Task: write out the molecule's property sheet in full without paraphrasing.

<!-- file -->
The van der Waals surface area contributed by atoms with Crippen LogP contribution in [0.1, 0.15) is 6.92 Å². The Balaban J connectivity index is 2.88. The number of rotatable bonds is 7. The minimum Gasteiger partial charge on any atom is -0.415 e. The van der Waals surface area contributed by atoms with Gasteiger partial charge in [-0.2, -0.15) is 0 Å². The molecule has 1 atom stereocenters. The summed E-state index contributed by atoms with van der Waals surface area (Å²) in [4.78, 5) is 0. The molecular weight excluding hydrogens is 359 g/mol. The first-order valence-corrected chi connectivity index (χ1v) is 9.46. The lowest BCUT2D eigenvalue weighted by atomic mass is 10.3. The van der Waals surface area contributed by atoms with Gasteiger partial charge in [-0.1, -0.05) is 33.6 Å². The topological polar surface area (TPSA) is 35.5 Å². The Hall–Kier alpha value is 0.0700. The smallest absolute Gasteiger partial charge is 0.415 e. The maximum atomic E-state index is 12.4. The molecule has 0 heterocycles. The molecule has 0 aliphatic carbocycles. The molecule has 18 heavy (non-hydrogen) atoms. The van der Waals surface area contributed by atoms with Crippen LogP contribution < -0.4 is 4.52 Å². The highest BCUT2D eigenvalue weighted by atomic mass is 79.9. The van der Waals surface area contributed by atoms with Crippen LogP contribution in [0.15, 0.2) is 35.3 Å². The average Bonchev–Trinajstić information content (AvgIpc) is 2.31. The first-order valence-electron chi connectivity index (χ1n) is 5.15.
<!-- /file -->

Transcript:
The van der Waals surface area contributed by atoms with Crippen LogP contribution in [0.1, 0.15) is 6.92 Å². The Balaban J connectivity index is 2.88. The number of rotatable bonds is 7. The minimum Gasteiger partial charge on any atom is -0.415 e. The van der Waals surface area contributed by atoms with Gasteiger partial charge in [-0.2, -0.15) is 0 Å². The molecule has 1 atom stereocenters. The summed E-state index contributed by atoms with van der Waals surface area (Å²) in [4.78, 5) is 0. The molecular weight excluding hydrogens is 359 g/mol. The first-order valence-corrected chi connectivity index (χ1v) is 9.46. The lowest BCUT2D eigenvalue weighted by atomic mass is 10.3. The van der Waals surface area contributed by atoms with Gasteiger partial charge in [-0.1, -0.05) is 33.6 Å². The topological polar surface area (TPSA) is 35.5 Å². The Hall–Kier alpha value is 0.0700. The smallest absolute Gasteiger partial charge is 0.415 e. The maximum atomic E-state index is 12.4. The molecule has 0 heterocycles. The molecule has 0 aliphatic carbocycles. The molecule has 18 heavy (non-hydrogen) atoms. The van der Waals surface area contributed by atoms with Crippen LogP contribution < -0.4 is 4.52 Å². The highest BCUT2D eigenvalue weighted by atomic mass is 79.9. The van der Waals surface area contributed by atoms with Crippen LogP contribution in [0.15, 0.2) is 35.3 Å². The average Bonchev–Trinajstić information content (AvgIpc) is 2.31. The first-order valence-electron chi connectivity index (χ1n) is 5.15.